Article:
- Employers are seeking students with big data and analytics skills.
- The new course simulation and big data module is a collaboration between Macquarie University and CA ANZ.
- Students will learn the skills of big data accounting, including non-financial reporting.
As the world grapples with an explosion of big data for business, finding workers with the right sets of skills is proving to be extremely challenging for industry. However, a new Macquarie University course trialled in 2017 to train accounting students in Big Data analysis may help to fill the skills gap in Australia.
The Macquarie University course Accounting in Context (ACCG399), developed through a collaboration between Macquarie University and Chartered Accountants ANZ, is to teach students the skills of big data accounting. This new course is the last subject taught on the accounting degree before students enter the CA program.
Combining material from CA Kairos, the Chartered Accountants ANZ big data platform, with a wide variety of public data sources, an initial course simulation project moved to reality during 2017, with two major cohorts of students participating in simulation and assessment. This is believed to be the first university award course incorporating big data concepts directly into an accounting curriculum.
Being conversant with big data, as well as gaining analytical skills, provides graduates with an edge in the job market for the foreseeable future as big data becomes central to accounting and audit.
As Australian organisations struggle to keep up with an extraordinary rise in the volume of data, 77% of respondents to the PwC Big Data Cross Sector Project survey report difficulty in finding staff to hire with relevant Big Data skills that are needed in their industry.
Accountants are going to be on the frontline among professions which need to develop these skills, as big data becomes central to accounting and audit processes. If accountants are not trained in this field, the new roles of data scientists and data analysts will become custodians of business data and accountants will miss a seat at the table, with key executives making strategic decisions.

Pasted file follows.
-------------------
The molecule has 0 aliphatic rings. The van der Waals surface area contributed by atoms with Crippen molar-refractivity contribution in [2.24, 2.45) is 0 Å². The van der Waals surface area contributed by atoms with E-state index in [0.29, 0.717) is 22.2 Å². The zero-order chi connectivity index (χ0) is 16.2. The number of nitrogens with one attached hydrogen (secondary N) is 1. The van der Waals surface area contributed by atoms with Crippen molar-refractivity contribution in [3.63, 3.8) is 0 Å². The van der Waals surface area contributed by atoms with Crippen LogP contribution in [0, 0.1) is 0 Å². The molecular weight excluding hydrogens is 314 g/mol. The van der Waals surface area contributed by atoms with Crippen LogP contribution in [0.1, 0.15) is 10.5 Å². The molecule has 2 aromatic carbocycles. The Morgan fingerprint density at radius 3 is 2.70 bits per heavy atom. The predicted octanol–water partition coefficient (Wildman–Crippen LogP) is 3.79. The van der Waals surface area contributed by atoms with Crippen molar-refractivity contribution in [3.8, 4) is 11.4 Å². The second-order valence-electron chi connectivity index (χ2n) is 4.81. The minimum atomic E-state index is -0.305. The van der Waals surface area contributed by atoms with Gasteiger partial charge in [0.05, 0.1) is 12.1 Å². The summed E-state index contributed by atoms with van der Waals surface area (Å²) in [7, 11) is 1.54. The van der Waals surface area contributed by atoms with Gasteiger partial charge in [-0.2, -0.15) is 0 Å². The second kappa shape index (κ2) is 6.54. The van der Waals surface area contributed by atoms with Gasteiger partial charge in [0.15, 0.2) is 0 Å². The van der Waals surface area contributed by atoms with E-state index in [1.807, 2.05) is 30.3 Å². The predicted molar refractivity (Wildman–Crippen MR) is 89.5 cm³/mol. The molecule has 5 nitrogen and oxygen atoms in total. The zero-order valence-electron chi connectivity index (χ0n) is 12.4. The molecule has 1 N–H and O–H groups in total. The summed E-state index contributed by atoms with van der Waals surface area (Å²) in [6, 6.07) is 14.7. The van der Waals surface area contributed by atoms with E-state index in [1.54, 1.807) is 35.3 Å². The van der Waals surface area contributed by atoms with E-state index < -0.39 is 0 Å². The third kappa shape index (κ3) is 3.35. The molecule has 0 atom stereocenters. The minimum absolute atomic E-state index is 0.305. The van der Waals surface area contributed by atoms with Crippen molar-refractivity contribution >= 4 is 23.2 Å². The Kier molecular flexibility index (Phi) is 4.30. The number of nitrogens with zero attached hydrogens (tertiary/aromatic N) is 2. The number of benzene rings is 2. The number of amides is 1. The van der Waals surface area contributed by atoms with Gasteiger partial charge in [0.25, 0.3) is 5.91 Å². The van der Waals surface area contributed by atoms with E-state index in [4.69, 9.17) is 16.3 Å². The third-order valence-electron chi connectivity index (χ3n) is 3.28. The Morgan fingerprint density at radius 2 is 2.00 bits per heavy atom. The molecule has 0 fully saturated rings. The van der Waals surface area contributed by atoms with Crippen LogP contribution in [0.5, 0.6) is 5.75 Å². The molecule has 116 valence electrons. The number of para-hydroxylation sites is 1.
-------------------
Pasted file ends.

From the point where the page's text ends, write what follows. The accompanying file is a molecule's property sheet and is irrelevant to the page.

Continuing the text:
In particular, managers of the future will need to be data-savvy. A survey of US employers has found 59% of finance and accounting managers believe data science and analytics skills will be required of all managers by 2020. The joint survey on investing in data analytics talent, by the Business-Higher Education Forum and PwC, says there is a current shortage of skills in this area, which can’t be met by business-as-usual strategies.
Hence the need for greater access to business analytics courses to accommodate a data industry that is expected to harness almost three million jobs in the US by 2020, according to a report by IBM.
What do students learn?
Recognising that a key aspect of big data is non-financial information, the new Macquarie University course teaches students a new set of skills to extract data from annual reports and government sources, including the Australian Bureau of Statistics (ABS), Austrade, Bureau of Metrology and the Australian Tax Office (ATO).
This leads students to analyse unstructured data, including narratives in annual reports and the press releases of agribusinesses. Students also extract patterns or insights from the data using Microsoft Power BI or Google Sheets, demonstrating to employers sought-after skills in data analytics.
Lessons learned from the simulation, which will help other universities assimilate cutting-edge professional content into existing accounting curriculum during 2018 include: